Rep. Michael Burgess (R-Texas) caused a stir on Monday when he claimed that fetuses can masturbate at 15 weeks old, a supposed fact that he is using to drum up support for the Pain-Capable Unborn Child Protection Act, which would prohibit nearly all abortions after 22 weeks.
Here are his exact words, taken from the video below:
Watch a sonogram of a 15-week baby, and they have movements that are purposeful. They stroke their face. If they're a male baby, they may have their hand between their legs. If they feel pleasure, why is it so hard to believe that they could feel pain?
By Burgess' logic, it is thus cruel to abort fetuses. Putting the political arguments for and against abortion aside, we wondered whether there is any truth to the claim that fetuses, um, pleasure themselves in the womb.
Elizabeth Flock from U.S. News & World Report asked a doctor, Jeanne Conry, who is president of the American College of Obstetricians and Gynecologists:
We certainly can see a movement of a fetus during that time, but in terms of any knowledge about pleasure or pain — there are no data to assess. We don't know enough about the biology and the science.
For whatever reason in our country when it comes to abortion we make statements based not on the science but based on observations and on emotion. [U.S. News & World Report]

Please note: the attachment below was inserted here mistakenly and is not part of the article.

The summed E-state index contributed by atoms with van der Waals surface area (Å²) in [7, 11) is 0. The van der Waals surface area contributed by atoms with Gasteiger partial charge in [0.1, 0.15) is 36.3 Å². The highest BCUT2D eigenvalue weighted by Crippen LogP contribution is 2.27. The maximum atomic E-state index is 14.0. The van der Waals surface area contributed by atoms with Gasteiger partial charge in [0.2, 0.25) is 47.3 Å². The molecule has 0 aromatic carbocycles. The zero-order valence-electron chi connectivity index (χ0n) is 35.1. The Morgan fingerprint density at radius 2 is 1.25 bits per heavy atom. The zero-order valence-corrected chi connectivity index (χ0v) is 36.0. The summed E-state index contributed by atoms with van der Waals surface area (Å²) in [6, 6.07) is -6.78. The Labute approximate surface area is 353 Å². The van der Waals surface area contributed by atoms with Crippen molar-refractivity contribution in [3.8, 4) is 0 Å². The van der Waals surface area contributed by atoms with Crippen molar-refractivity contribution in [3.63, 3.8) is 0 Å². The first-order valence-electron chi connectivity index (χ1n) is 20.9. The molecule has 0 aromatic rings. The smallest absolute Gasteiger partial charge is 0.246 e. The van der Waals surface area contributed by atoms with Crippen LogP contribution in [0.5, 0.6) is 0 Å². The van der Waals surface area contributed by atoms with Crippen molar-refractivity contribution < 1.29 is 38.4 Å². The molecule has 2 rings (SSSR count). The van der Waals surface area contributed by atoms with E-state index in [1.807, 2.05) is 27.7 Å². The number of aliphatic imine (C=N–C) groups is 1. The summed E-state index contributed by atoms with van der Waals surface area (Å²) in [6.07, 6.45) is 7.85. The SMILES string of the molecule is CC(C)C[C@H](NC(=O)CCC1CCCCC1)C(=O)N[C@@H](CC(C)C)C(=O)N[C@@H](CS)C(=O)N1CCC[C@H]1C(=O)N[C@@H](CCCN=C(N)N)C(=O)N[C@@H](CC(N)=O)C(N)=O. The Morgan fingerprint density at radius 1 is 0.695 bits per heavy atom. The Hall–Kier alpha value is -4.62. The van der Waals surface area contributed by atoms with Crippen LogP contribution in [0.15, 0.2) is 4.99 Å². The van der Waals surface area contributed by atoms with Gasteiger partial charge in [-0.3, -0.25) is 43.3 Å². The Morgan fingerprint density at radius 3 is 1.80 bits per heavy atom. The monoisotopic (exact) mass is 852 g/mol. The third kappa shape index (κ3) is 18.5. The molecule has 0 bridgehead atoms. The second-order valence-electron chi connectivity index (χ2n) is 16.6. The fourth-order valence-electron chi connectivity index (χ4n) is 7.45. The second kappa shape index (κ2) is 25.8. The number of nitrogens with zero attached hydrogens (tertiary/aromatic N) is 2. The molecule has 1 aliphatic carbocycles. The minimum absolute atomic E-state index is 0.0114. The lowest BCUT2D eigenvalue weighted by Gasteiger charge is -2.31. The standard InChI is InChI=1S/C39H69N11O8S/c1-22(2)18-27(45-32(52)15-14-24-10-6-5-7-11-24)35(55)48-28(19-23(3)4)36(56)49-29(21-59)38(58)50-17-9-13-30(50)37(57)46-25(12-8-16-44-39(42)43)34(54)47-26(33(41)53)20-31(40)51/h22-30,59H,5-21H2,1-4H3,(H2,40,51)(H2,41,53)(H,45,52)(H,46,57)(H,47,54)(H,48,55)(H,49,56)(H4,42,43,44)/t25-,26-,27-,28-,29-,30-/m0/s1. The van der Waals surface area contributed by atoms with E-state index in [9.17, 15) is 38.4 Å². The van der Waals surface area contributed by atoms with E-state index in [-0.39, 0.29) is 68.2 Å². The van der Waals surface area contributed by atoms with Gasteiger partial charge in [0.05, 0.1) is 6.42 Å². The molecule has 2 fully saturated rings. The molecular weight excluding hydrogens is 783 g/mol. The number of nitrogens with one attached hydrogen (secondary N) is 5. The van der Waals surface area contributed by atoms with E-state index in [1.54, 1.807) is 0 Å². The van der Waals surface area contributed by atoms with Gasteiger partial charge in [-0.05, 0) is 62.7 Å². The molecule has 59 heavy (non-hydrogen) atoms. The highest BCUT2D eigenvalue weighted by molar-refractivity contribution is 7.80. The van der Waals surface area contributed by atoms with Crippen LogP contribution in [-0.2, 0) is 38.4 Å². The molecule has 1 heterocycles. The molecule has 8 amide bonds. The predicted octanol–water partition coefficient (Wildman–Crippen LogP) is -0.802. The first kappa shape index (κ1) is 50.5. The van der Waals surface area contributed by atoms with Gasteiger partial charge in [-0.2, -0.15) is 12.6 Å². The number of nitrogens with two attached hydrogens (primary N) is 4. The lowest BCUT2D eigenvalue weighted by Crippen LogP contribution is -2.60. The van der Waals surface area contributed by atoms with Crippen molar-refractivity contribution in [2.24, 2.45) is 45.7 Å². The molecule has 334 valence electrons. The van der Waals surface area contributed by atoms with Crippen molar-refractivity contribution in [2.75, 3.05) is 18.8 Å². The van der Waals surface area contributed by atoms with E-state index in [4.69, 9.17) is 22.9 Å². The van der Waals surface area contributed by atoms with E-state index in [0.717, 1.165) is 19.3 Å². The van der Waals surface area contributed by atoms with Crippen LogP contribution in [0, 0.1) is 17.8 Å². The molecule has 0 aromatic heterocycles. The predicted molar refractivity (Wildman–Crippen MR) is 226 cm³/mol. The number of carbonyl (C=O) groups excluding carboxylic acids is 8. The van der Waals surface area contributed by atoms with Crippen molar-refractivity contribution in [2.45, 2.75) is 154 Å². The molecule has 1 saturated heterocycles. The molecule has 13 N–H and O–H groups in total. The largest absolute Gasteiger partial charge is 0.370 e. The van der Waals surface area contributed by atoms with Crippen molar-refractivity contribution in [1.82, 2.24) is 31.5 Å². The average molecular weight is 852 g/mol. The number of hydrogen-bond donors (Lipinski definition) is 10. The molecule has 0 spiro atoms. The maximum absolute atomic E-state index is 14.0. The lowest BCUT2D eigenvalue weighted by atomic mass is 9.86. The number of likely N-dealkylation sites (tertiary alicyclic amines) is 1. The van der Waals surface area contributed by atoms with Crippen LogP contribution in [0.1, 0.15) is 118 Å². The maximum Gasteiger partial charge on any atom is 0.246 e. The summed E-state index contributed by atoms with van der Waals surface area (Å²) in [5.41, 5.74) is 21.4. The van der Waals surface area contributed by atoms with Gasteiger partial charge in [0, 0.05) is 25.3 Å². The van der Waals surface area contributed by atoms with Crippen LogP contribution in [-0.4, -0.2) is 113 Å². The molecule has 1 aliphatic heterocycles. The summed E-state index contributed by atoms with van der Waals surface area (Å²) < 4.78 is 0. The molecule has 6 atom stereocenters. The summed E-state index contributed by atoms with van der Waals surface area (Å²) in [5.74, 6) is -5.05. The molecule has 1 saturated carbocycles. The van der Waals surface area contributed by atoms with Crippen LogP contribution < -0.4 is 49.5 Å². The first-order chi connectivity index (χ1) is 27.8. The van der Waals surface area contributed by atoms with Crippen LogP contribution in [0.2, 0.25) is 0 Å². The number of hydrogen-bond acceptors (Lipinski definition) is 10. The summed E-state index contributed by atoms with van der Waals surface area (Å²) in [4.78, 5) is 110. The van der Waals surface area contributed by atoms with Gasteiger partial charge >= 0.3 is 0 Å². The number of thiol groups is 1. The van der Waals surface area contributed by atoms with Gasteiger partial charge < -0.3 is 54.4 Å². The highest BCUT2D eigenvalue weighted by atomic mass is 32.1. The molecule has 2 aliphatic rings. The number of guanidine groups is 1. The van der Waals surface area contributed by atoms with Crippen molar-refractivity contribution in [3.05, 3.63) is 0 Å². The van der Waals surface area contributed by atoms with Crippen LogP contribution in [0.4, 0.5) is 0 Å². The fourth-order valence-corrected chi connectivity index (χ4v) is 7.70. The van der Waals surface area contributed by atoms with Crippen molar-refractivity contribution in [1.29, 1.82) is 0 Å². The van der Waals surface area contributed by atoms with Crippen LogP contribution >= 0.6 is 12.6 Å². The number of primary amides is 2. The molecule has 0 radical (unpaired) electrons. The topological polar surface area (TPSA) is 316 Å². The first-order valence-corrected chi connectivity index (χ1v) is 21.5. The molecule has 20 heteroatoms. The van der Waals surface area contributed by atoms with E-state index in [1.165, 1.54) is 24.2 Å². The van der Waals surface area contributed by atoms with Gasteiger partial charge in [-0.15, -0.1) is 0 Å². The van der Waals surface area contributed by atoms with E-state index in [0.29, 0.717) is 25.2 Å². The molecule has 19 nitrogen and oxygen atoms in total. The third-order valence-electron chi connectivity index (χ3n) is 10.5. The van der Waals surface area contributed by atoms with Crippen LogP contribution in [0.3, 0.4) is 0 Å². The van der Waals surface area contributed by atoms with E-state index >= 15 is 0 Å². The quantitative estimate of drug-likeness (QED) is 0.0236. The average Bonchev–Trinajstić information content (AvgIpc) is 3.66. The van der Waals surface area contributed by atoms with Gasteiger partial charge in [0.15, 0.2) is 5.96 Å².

If no scientific data exists to back up the idea that fetuses can masturbate, why did Burgess mention it? Surely there were plenty of other arguments he could have used to try and convince his fellow lawmakers that abortion should be banned after 22 weeks.
The most commonly cited "evidence" of fetuses masturbating comes from a 1996 letter written by two Italian doctors to The American Journal of Obstetrics and Gynecology.
They recount a single observation of what they say was "a female fetus at 32 weeks' gestation touching the vulva with fingers of [her] right hand" focused "primarily on the region of the clitoris." After doing this for 20 minutes, the doctors said, the fetus experienced rapid muscle contractions before "finally she relaxed and rested."
A single anecdote, of course, isn't scientific proof. Even if what the doctors saw was a female fetus masturbating, The Atlantic Wire's Alexander Abad-Santos notes, that fetus was 32 weeks old and probably around 3.5 pounds — much larger than a 15-week fetus, which usually weighs a few ounces.
The Pain-Capable Unborn Child Protection Act — which has little chance of surviving the Senate — follows on the heels of similarly restrictive abortion bans attempted in states such as North Dakota and Arkansas.
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